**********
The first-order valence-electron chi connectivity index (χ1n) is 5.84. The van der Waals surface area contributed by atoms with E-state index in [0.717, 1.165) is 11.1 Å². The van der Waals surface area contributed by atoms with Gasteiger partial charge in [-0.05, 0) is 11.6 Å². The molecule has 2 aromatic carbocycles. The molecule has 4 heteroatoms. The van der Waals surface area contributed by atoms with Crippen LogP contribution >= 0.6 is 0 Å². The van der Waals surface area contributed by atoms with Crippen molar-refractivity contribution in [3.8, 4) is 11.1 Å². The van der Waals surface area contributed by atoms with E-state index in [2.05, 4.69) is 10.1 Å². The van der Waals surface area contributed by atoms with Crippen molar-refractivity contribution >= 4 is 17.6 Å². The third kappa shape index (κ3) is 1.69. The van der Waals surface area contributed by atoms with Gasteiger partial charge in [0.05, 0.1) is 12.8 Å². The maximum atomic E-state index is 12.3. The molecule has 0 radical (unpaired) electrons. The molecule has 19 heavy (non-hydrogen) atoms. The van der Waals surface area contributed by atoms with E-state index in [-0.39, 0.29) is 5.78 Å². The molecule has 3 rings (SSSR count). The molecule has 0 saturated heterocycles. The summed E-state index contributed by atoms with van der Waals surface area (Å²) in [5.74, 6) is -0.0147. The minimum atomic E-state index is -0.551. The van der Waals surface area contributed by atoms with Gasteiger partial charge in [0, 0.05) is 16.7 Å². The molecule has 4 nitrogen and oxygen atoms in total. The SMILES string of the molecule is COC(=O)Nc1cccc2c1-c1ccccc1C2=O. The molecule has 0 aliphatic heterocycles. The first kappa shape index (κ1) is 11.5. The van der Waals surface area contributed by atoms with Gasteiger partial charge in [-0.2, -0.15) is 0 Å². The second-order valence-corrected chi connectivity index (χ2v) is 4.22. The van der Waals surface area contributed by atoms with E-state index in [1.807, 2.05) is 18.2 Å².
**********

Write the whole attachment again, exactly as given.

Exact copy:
The first-order valence-electron chi connectivity index (χ1n) is 5.84. The van der Waals surface area contributed by atoms with E-state index in [0.717, 1.165) is 11.1 Å². The van der Waals surface area contributed by atoms with Gasteiger partial charge in [-0.05, 0) is 11.6 Å². The molecule has 2 aromatic carbocycles. The molecule has 4 heteroatoms. The van der Waals surface area contributed by atoms with Crippen LogP contribution >= 0.6 is 0 Å². The van der Waals surface area contributed by atoms with Crippen molar-refractivity contribution in [3.8, 4) is 11.1 Å². The van der Waals surface area contributed by atoms with E-state index in [2.05, 4.69) is 10.1 Å². The van der Waals surface area contributed by atoms with Crippen molar-refractivity contribution >= 4 is 17.6 Å². The third kappa shape index (κ3) is 1.69. The van der Waals surface area contributed by atoms with Gasteiger partial charge in [0.05, 0.1) is 12.8 Å². The maximum atomic E-state index is 12.3. The molecule has 0 radical (unpaired) electrons. The molecule has 19 heavy (non-hydrogen) atoms. The van der Waals surface area contributed by atoms with E-state index in [-0.39, 0.29) is 5.78 Å². The molecule has 3 rings (SSSR count). The molecule has 0 saturated heterocycles. The summed E-state index contributed by atoms with van der Waals surface area (Å²) in [5.74, 6) is -0.0147. The minimum atomic E-state index is -0.551. The van der Waals surface area contributed by atoms with Gasteiger partial charge in [0, 0.05) is 16.7 Å². The molecule has 4 nitrogen and oxygen atoms in total. The SMILES string of the molecule is COC(=O)Nc1cccc2c1-c1ccccc1C2=O. The molecule has 0 aliphatic heterocycles. The first kappa shape index (κ1) is 11.5. The van der Waals surface area contributed by atoms with Gasteiger partial charge in [-0.2, -0.15) is 0 Å². The second-order valence-corrected chi connectivity index (χ2v) is 4.22. The van der Waals surface area contributed by atoms with E-state index in [1.807, 2.05) is 18.2 Å².